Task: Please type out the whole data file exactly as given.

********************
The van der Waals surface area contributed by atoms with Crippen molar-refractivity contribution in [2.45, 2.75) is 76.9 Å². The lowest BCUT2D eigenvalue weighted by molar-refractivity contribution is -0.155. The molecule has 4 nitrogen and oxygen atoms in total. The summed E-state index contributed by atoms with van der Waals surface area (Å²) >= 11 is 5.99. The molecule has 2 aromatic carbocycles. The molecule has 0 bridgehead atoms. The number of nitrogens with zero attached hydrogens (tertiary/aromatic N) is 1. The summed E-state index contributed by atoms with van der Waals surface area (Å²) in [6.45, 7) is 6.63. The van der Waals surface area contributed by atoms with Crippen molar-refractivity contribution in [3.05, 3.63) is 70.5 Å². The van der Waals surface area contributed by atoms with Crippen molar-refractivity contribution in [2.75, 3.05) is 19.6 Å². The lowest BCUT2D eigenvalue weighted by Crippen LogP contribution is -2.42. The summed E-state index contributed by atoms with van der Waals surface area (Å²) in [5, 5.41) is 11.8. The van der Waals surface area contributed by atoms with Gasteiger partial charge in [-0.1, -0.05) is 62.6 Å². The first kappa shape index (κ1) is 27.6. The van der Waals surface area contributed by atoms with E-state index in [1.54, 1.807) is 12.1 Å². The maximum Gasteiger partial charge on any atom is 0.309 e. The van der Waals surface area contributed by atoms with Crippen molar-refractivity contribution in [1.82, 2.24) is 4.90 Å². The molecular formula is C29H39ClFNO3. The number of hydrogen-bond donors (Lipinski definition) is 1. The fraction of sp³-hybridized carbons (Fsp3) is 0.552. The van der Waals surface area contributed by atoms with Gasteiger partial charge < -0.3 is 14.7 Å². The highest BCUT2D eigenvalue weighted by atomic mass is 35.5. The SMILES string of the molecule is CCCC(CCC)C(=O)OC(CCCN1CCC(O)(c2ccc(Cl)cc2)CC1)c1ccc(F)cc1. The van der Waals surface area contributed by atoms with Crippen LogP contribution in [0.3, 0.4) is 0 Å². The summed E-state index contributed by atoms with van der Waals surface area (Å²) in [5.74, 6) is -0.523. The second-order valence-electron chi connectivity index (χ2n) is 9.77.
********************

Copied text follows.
The van der Waals surface area contributed by atoms with Crippen molar-refractivity contribution in [2.45, 2.75) is 76.9 Å². The lowest BCUT2D eigenvalue weighted by molar-refractivity contribution is -0.155. The molecule has 4 nitrogen and oxygen atoms in total. The summed E-state index contributed by atoms with van der Waals surface area (Å²) >= 11 is 5.99. The molecule has 2 aromatic carbocycles. The molecule has 0 bridgehead atoms. The number of nitrogens with zero attached hydrogens (tertiary/aromatic N) is 1. The summed E-state index contributed by atoms with van der Waals surface area (Å²) in [6.45, 7) is 6.63. The van der Waals surface area contributed by atoms with Crippen molar-refractivity contribution in [3.05, 3.63) is 70.5 Å². The van der Waals surface area contributed by atoms with Crippen molar-refractivity contribution in [2.75, 3.05) is 19.6 Å². The lowest BCUT2D eigenvalue weighted by Crippen LogP contribution is -2.42. The summed E-state index contributed by atoms with van der Waals surface area (Å²) in [5, 5.41) is 11.8. The van der Waals surface area contributed by atoms with Gasteiger partial charge in [-0.1, -0.05) is 62.6 Å². The first kappa shape index (κ1) is 27.6. The van der Waals surface area contributed by atoms with E-state index in [1.54, 1.807) is 12.1 Å². The maximum Gasteiger partial charge on any atom is 0.309 e. The van der Waals surface area contributed by atoms with Crippen molar-refractivity contribution in [1.82, 2.24) is 4.90 Å². The molecular formula is C29H39ClFNO3. The number of hydrogen-bond donors (Lipinski definition) is 1. The fraction of sp³-hybridized carbons (Fsp3) is 0.552. The van der Waals surface area contributed by atoms with Gasteiger partial charge < -0.3 is 14.7 Å². The highest BCUT2D eigenvalue weighted by atomic mass is 35.5. The SMILES string of the molecule is CCCC(CCC)C(=O)OC(CCCN1CCC(O)(c2ccc(Cl)cc2)CC1)c1ccc(F)cc1. The van der Waals surface area contributed by atoms with Crippen LogP contribution in [0.3, 0.4) is 0 Å². The summed E-state index contributed by atoms with van der Waals surface area (Å²) in [5.74, 6) is -0.523. The second-order valence-electron chi connectivity index (χ2n) is 9.77.